The austral winter months see fewer visiting birders than the spring, when birds are more vocal and on territory, but winter birding in the Atlantic Forest brings its own rewards and is equally exciting. Some species are actually much easier to find at this time of year, including the rare Black-legged Dacnis and large mixed-species flocks in the forest make for exciting experiences. Also, the lodge garden feeders are much busier, with many species that breed at higher elevations moving lower where temperatures are higher. Here are the avian highlights on the reserve for June and July.

Casa Anibal/4×4: Black Hawk-Eagle, Spot-billed Toucanet, Saw-billed Hermit, Spot-breasted Antvireo, White-eyed Foliage-gleaner, Black-capped Foliage-gleaner, Buff-fronted Foliage-gleaner, Green-headed Tanager and Red-necked Tanager.

Forest Trail: White-bibbed Antbird (an excellent record for this trail), Surucua Trogon, Rufous-capped Motmot, Blond-crested Woodpecker, Yellow-throated Woodpecker, Reddish Hermit, Lesser Woodcreeper, Olivaceous Woodcreeper, Unicoloured Antwren, Scaled Antbird, Eye-ringed Tody-Tyrant, White-throated Spadebill, Southern Antpipit, Long-billed Wren, Moustached Wren, Hooded Tanager, White-bellied Tanager, Rufous-headed Tanager, Red-crowned Ant-Tanager and Swallow Tanager.

Lodge garden: Red-ruffed Fruitcrow (the first record for the garden on 2 July), Black-banded Owl (5-6 July), up to 5 Black-legged Dacnis, Common Potoo, 1 White-eyed Parakeet (6 July), Maroon-bellied Parakeet, Blue-winged Parrotlet, Toco Toucan, lots of Channel-billed Toucan, Tropical Parula, White-bellied Tanager, Azure-shoulder Tanager, Yellow-backed Tanager, Orange-bellied Euphonia, Purple-throated Euphonia and Buff-throated Saltator.

Waldenoor Trail: Mantled Hawk (very reliable here), Frilled Coquette, Toco Toucan, Plain Parakeet, Yellow-fronted Woodpecker, Rufous-capped Motmot, Crescent-chested Puffbird, Blue Manakin and Black-throated Grosbeak.

Waterfall Trail: Solitary Tinamou, Brown Tinamou, White-necked Hawk, Saw-billed Hermit, Surucua Trogon, Black-throated Trogon, Blond-crested Woodpecker, Yellow-throated Woodpecker, Scaly-headed Parrot, Planalto Woodcreeper, Rufous-breasted Leaftosser, Spot-backed Antshrike, Scaled Antbird, Star-throated Antwren, Black-cheeked Gnateater, Rufous-capped Antthursh, Slaty Bristlefront, Pin-tailed Manakin, Blue Manakin, Southern Antpipit, Grey-hooded Attila, White-bellied Tanager, Rufous-headed Tanager, Red-crowned Ant-Tanager and Yellow-green Grosbeak.

Wetland Trail: Grey-bellied Spinetail, female Masked Duck, Yellow-billed Cuckoo, Tataupa Tinamou, Boat-billed Heron, up to 12 Capped Heron (an excellent number), lots of Snowy Egret (they seem to be increasing at REGUA), Black-and-White Hawk-Eagle, Laughing Falcon, Lesser Swallow-tailed Swift (small numbers over the wetland in the evenings), Rufous-sided Crake, Blackish Rail, Limpkin, Amazon Kingfisher, Ringed Kingfisher, Green Kingfisher, Sooretama Slaty-Antshrike, Grey-capped Tyrannulet, Hangnest Tody-Tyrant (both very unusual here), Rusty-margined Flycatcher, Hooded Tanager and Black-capped Donacobius.

Elsewhere at REGUA, Shrike-like Cotinga, a male Tufted Antshrike and White-bibbed Antbird were all seen along the trail to the São José Tower, a Harris’s Hawk, Black-and-white Hawk-Eagle and Rufous-fronted Thornbird (the later now much scarcer at REGUA now that the reforestation is becoming more established) were seen along the dirt road to Casa Pesquisa, and the 2 Tropical Screech-Owls were still roosting by the conservation centre.

On our night-birding excursion Giant Snipe, Mottled Owl, Scissor-tailed Nightjar and Collared Forest-Falcon were among the birds seen.

Yellow-rumped Marshbirds close to REGUA

Yellow-rumped Marshbirds Pseudoleistes guirahuro near REGUA, 24 July 2017 (© Nicholas Locke)

On 24 July, Raquel and New Zealand volunteer Marc Vanwoerkom were helping me to map a property that has been offered to REGUA adjacent to the João Paulo Farm. Clambering up steep hillsides is never fun, but the work has to be done to accurately map properties with GPS and avoid issues on property size and location.

The day ended well and we were walking home when to our surprise we found a chattering bunch of Yellow-rumped Marshbirds Pseudoleistes guirahuro perched on a shrub in the pastures. This is rare bird in Rio de Janeiro state and Marc got some great photos and I managed a register shot.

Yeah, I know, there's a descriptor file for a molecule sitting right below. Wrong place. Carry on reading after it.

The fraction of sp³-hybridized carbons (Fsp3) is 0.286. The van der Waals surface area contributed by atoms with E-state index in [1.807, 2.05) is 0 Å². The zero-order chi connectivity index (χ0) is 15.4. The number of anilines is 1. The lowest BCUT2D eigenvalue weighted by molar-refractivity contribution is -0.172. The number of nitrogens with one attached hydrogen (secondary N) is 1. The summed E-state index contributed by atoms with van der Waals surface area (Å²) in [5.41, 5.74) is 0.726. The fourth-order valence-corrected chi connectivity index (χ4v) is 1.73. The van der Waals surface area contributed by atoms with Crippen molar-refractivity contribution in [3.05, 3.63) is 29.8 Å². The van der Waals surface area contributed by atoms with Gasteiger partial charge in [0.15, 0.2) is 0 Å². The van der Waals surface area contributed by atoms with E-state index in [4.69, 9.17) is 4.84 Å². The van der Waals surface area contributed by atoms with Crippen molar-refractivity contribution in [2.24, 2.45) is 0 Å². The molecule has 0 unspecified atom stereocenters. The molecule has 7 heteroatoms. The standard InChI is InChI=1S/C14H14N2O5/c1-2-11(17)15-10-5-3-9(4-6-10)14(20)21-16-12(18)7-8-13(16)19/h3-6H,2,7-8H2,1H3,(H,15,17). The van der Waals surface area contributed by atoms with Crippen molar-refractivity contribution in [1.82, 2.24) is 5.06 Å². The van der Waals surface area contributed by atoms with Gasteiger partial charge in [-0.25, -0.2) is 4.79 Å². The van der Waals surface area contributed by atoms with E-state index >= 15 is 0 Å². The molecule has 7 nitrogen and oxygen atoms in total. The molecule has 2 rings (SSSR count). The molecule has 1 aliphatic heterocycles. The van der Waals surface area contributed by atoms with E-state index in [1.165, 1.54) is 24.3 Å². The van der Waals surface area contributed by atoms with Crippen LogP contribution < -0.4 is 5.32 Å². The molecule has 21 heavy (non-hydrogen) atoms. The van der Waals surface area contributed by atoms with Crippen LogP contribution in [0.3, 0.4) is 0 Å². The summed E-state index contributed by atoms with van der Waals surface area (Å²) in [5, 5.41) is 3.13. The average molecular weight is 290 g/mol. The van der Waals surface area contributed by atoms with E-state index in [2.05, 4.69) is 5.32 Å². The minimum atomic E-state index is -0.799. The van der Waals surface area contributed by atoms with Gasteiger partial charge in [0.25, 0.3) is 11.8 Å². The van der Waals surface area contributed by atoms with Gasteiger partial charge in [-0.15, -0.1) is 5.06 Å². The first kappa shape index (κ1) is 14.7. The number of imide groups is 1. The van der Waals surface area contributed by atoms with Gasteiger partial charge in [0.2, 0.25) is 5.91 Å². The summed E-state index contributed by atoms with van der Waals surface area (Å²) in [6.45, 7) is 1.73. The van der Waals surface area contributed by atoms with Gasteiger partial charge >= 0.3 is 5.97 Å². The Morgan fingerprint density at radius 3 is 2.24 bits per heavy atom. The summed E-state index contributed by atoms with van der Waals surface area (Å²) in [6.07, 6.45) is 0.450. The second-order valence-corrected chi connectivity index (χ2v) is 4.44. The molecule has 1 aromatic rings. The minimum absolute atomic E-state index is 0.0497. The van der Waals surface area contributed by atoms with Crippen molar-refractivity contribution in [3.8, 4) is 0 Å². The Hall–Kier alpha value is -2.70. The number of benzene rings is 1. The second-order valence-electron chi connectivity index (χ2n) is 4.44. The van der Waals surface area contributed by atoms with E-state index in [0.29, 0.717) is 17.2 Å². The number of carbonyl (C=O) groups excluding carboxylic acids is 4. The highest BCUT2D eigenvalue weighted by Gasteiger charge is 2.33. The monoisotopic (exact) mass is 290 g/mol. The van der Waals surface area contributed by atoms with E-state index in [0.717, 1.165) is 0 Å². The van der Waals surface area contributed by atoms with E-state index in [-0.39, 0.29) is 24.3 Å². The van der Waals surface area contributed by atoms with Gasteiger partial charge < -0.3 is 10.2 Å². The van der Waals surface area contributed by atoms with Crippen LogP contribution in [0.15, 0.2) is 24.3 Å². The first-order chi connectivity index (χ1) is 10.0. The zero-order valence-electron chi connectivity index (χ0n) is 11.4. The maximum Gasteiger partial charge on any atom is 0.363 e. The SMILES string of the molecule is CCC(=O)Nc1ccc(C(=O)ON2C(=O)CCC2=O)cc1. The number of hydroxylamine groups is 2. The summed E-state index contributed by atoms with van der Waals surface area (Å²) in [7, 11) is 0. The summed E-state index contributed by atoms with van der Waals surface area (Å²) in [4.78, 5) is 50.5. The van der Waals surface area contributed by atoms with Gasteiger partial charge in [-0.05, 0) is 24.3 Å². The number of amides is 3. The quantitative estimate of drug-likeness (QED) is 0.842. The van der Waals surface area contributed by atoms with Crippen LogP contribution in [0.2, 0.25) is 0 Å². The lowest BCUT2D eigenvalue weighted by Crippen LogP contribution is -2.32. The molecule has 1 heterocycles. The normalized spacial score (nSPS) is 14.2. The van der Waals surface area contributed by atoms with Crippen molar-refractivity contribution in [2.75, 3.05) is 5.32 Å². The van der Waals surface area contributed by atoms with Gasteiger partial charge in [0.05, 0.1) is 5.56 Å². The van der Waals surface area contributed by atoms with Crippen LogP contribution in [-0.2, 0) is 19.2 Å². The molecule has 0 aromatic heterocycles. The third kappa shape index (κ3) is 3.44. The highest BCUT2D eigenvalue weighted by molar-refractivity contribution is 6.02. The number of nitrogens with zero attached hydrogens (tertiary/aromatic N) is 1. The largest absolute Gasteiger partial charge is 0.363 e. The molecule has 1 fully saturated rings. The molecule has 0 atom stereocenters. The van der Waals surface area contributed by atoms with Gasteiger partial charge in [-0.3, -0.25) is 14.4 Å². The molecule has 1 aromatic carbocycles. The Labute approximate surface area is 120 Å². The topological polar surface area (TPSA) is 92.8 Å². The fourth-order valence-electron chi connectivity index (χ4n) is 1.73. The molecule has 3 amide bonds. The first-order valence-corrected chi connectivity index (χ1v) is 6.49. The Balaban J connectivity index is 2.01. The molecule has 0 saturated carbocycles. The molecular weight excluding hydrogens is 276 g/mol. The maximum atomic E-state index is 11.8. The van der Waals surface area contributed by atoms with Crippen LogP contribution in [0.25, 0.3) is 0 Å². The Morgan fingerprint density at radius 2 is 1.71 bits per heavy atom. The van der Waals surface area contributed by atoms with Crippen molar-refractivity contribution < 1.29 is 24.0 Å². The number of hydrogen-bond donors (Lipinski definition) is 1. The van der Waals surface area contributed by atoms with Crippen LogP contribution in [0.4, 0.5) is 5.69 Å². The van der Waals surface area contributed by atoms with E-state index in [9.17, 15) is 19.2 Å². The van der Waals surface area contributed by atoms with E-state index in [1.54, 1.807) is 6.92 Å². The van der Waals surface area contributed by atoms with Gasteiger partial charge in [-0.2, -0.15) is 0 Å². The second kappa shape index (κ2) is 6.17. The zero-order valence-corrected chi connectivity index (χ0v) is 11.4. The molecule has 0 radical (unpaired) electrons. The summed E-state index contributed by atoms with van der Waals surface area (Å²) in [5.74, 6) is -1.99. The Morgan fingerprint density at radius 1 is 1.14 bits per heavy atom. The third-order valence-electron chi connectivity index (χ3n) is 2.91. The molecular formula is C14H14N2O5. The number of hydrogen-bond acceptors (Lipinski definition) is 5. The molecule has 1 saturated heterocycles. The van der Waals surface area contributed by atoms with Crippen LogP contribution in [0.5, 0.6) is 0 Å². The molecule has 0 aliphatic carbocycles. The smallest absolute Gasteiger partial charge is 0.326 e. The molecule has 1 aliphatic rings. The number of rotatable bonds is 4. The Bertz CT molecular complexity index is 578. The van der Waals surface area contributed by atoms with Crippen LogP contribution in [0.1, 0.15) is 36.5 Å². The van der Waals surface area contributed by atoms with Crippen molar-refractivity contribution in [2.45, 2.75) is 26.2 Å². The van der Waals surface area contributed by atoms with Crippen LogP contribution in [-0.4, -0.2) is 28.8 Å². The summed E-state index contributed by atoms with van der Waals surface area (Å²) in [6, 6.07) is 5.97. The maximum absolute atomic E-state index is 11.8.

Yellow-rumped Marshbird is a species of marshland and grassland, with a distribution covering much of southern Brazil but also east Paraguay, northern Uruguay north-east Argentina. They are not usually found in Rio de Janeiro state and this is the first time we have seen this bird so close to REGUA land. Perhaps it is spreading eastwards? Nevertheless, it is a stunning bird and I am hopeful we can get some better images soon.

Butterfly rarity

Ortilia polinella
Female Ortilia polinella, REGUA, 15 October 2013 (© Duncan McGeough)

Work on the next REGUA field guide, Observation Guide to the Butterflies of the Serra dos Órgãos, is progressing at good pace, and with it lots of new knowledge about the local butterfly fauna, together with some novelties, new records from guests, volunteers and visitor’s photographs have been consistently pouring in.

One notable rarity was found by Duncan McGeough, a volunteer from Germany in October 2013, just 30 metres from the REGUA office. Ortilia polinella (A. Hall, 1928), a crescent butterfly, is a cousin of the Glanville Fritillary Melitaea cinxia from Europe. Known from less than a half-dozen localities in the Brazilian states of Minas Gerais, Rio de Janeiro and Espírito Santo, and also very seldom found in collections (only three females and six males in the Natural History Museum, London) this was a superb find!

Adults are mainly forest species that dwell in sunlit areas like trails, clearings, forest edges, etc. It’s biology is unknown, but other species in the genus use Justicia spp. as foodplants (Acanthaceae). The photo depicts a worn female sun basking, probably in between short exploratory flights to find a suitable plant for ovipositing.

Duncan has also helped with the creation of the REGUA moth leaflet that guests can pick up at the lodge, featuring 60 common moths easily spotted in the moth wall.

Further information about Ortilia polinella can be found here:

Type specimens photos: http://butterfliesofamerica.com/L/t/Ortilia_polinella_a.htm

Higgins revision of Phyciodes/Ortilia: http://archive.org/stream/bulletinofbritis43entolond#page/119/mode/1up

Spider-hunting Wasp

Michael Patrikeev has been working on the identification of species he found at REGUA during his stay and has more news for us.

Pepsis-inclyta (© Michael Patrikeev)

“I have identified another species for the reserve this time it is a giant black-blue spider-hunting wasp, which has very likely been seen when it was busily looking for its prey in the forest understorey. The size is impressive, 50-55 mm, and its sting is very painful, apparently scoring 4.0 on the Schmidt sting pain index, next to the bullet-ant (4.0+).

The species is Pepsis inclyta Lepeletier, 1845. It is  “commonest in southern Brazil to central Argentina, but ranges over most of South America” (Vardy 2005).

More images and details on identification can be seen here (http://www.wildnatureimages.org/Insects/Hymenoptera/Pompilidae/Pepsis-inclyta.html).”

Michael Patrikeev